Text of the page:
Time now to start believing in ourselves

Sunday, July 29, 2012    

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The 50th anniversary of Independence is a time for celebration but, importantly, a time to ask deep questions about ourselves, particularly our achievements and failures during the period.

One very critical aspect of this exercise is to re-examine the symbols of our political sovereignty and the symbols that give expression to our uniquely Jamaican nationalism.

We can start by taking note that after 50 years of exit from British colonialism the nation is still encumbered by symbols inherited from our coloniser.

It is understandable that upon embarking on independence we, for the sake of continuity, retained some of the traditions, practices and symbols of the British system of governance. These things take time to be changed, especially for a newly independent country.

In any case, not everything inherited from the British needed to be discarded. Indeed, some of them had to be retained until our institutions and practices -- which were new to us and the world -- gained recognition and credibility. For example, it was necessary to continue to base some of our laws and institutions on British ones. No need to reinvent the proverbial wheel if it is not required. We all know by now that change for the sake of change is a waste of time and money.

The education system is a good illustration of the necessity for change. A decade after political Independence, certification of a high school-level education was the Cambridge 'O' and 'A' levels. We have since replaced these exams with Caribbean ones and mercifully abandoned the British syllabus which contained little about us and even less about Africa. The current syllabus blends Caribbean with international, ie, Shakespeare with Roger Mais.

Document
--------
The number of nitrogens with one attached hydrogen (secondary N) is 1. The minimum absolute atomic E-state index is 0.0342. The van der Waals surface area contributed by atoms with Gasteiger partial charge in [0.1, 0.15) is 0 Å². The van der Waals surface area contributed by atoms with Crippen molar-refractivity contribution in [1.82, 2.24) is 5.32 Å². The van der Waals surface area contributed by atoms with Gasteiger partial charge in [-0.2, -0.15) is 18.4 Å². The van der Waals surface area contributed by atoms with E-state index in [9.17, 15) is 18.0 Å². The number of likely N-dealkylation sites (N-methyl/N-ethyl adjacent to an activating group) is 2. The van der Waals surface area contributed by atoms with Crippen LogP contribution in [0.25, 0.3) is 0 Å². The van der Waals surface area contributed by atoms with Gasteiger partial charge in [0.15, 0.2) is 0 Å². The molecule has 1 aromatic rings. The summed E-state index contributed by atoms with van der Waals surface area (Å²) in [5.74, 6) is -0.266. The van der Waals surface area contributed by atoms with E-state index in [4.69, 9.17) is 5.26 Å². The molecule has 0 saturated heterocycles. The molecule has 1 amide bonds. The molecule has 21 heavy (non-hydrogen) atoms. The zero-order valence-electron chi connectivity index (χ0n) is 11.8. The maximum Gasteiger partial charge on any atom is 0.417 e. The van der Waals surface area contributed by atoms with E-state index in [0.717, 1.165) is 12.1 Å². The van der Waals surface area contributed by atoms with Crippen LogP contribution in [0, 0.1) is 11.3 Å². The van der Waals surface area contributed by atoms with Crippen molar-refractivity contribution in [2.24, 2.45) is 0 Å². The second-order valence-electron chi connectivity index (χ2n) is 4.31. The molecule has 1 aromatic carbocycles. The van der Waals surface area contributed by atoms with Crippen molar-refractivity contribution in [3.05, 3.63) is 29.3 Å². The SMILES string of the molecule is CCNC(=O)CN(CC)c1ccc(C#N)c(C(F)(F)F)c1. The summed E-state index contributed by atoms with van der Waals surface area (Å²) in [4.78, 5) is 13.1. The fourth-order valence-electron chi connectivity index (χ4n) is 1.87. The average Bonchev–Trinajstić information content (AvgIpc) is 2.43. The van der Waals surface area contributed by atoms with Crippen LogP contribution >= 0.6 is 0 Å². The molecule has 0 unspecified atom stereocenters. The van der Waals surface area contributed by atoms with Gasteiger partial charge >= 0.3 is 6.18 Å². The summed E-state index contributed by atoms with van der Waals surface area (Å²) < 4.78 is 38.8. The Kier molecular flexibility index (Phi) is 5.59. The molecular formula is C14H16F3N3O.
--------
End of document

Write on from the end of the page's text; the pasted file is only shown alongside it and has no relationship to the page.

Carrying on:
We have symbols which are in urgent need of change to give meaningful expression to our sovereignty to Jamaicans and the world. We'll always have a special place in our collective hearts for The Queen, but it is time to have a Jamaican Head of State of Jamaica under a republic.

Along with this change must be the replacement of the United Kingdom Privy Council with a Jamaican or a Caribbean Court, preferably a regional court. Let's also get rid of the wool wigs that judges of the higher courts still wear. The highest accomplishment of the legal profession cannot, in this day and age, be Queen's Counsel. That says so much about us and it is not very complimentary.

We must all individually and collectively as nation rethink and change the symbols, systems, institutions and practices that are in contradiction to political Independence. To take one example: should we still divide the country into three counties and should they be named after English counties -- Cornwall, Middlesex and Surrey? How about naming them after National Heroes Alexander Bustamante, Norman Manley and Marcus Garvey? Why three, why not four and the fourth called Marley? These divisions could be called municipalities or anything else we desire out of our own experiences.

If we are going to be a truly independent nation state, then we must use the 50th anniversary as an opportunity to rid ourselves of the vestiges and the symbols of colonialism which are the very antithesis of political Independence and sovereignty.

It is time we begin to truly believe in ourselves, in our worth, and in our innate genius as a people.





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